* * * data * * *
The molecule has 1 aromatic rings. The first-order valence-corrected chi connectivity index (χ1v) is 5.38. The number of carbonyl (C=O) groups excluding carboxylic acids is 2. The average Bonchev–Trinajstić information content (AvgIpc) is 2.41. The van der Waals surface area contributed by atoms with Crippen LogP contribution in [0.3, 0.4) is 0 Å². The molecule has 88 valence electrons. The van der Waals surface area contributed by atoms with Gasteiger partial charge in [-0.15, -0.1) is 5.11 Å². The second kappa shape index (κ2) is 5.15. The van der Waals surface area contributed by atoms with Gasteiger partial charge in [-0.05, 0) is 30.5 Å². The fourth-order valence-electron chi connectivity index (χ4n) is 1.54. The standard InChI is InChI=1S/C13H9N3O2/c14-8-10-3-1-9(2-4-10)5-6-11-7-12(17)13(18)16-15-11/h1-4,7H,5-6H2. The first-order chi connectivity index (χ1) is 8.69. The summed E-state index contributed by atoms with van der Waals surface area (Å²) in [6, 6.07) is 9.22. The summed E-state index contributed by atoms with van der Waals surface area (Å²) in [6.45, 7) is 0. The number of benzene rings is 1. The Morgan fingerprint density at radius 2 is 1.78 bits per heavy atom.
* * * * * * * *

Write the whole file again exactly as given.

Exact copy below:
The molecule has 1 aromatic rings. The first-order valence-corrected chi connectivity index (χ1v) is 5.38. The number of carbonyl (C=O) groups excluding carboxylic acids is 2. The average Bonchev–Trinajstić information content (AvgIpc) is 2.41. The van der Waals surface area contributed by atoms with Crippen LogP contribution in [0.3, 0.4) is 0 Å². The molecule has 88 valence electrons. The van der Waals surface area contributed by atoms with Gasteiger partial charge in [-0.15, -0.1) is 5.11 Å². The second kappa shape index (κ2) is 5.15. The van der Waals surface area contributed by atoms with Gasteiger partial charge in [-0.05, 0) is 30.5 Å². The fourth-order valence-electron chi connectivity index (χ4n) is 1.54. The standard InChI is InChI=1S/C13H9N3O2/c14-8-10-3-1-9(2-4-10)5-6-11-7-12(17)13(18)16-15-11/h1-4,7H,5-6H2. The first-order chi connectivity index (χ1) is 8.69. The summed E-state index contributed by atoms with van der Waals surface area (Å²) in [6, 6.07) is 9.22. The summed E-state index contributed by atoms with van der Waals surface area (Å²) in [6.45, 7) is 0. The number of benzene rings is 1. The Morgan fingerprint density at radius 2 is 1.78 bits per heavy atom.